The largely Age of Aquarius-era activist members of the committee sought to create a plan that would recenter Petaluma's spirit and economy downtown. After the process of creating the core plan was completed, however, the group was dissolved and lost control of the CPSP, and they have not been allowed to have any say in its implementation. This means not only that the plan could diverge from the community blueprint, but that the entire vision could be co-opted by developers hoping to cash in on a community vision.
David Keller, a former Petaluma City Council member and co-chair of the CPSP committee, says members of the group sent letters to the city hoping to participate in reviewing projects over the first year of the plan's implementation only to be denied by the city's planning director, Mike Moore. Members of the group, however, have tried to stay active as projects have come to pass. Keller cites a "disengagement" between developer White and the committee as a cause for concern.
"I'm sorry to say Matt White has been singularly disinterested. Unlike his father, he has been disengaged from committee members."
Keller says Matt's father, Bill White, former head of Basin Street, had attended most of the committee's meetings and was an active participant in the process. Keller says some aspects of the development process had "been great, but some could have been improved to the benefit of the public and Basin Street. When you develop a new scheme for zoning, the feedback process is just as important as the planning process. These buildings are going to be here for 100 to 200 years. It's not just Matt White, but Mike Moore who is not interested in engaging the community."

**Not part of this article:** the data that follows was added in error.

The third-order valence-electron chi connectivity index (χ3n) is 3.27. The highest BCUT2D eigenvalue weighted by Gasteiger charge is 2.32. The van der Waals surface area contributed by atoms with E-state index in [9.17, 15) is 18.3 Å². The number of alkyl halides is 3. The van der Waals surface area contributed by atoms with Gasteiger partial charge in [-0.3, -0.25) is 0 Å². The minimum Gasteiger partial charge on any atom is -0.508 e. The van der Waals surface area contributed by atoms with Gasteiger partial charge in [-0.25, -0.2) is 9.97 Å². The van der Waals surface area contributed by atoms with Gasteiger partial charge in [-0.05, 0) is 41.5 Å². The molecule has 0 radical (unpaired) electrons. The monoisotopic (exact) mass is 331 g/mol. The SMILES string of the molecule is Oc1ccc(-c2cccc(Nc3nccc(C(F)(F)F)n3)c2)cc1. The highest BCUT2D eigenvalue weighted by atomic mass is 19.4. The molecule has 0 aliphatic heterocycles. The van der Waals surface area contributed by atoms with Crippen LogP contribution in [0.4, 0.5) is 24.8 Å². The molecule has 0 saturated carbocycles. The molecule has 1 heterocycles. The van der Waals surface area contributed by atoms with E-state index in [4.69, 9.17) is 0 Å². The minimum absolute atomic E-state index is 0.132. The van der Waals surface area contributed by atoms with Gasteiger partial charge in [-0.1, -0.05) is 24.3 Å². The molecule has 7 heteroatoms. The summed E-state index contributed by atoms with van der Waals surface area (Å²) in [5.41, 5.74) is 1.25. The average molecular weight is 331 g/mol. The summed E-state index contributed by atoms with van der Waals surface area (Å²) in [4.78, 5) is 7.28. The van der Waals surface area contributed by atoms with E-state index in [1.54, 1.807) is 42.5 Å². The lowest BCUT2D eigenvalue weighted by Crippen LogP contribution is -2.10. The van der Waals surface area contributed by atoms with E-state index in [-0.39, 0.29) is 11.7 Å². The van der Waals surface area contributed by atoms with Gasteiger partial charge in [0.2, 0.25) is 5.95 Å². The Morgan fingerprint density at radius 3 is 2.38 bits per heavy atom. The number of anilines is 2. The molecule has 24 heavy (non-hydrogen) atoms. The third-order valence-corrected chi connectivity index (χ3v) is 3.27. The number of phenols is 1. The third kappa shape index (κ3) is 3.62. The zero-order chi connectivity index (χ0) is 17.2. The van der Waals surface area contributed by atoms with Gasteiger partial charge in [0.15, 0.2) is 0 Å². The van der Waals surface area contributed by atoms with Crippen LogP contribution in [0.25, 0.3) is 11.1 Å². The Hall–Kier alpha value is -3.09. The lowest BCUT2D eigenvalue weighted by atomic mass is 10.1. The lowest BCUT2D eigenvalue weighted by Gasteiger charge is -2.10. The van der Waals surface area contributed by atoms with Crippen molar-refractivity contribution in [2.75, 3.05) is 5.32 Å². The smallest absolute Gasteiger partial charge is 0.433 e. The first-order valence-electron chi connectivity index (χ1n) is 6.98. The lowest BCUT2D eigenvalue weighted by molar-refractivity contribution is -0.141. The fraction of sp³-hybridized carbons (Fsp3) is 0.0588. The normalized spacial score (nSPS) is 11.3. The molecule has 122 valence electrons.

Neither Moore nor White returned requests for comments by press time.
Keller added, "This is a review process that should be done every year for the first five years and then every two to three years after that. There are issues of parking, traffic and public space to work out."
Keller has high hopes for the Golden Eagle site--and for Basin Street--to create something community-centered. He says public space is vital for the area and mandated by the CPSP. Hoped-for plans for the area include a 10,000-person-capacity public square that could accommodate the number of people who used to attend the Petaluma River Festival. The space, he says, would also include mixed-use retail and residential.
Whether the spirit of the CPSP is followed or not, development in the downtown core and across Petaluma is certain to continue, bringing locals more of everything development brings with it, but leaving them with questions of how much development is too much, and how much development by a single company is going too far.
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From the August 31-September 6, 2005 issue of the North Bay Bohemian.
© 2005 Metro Publishing Inc.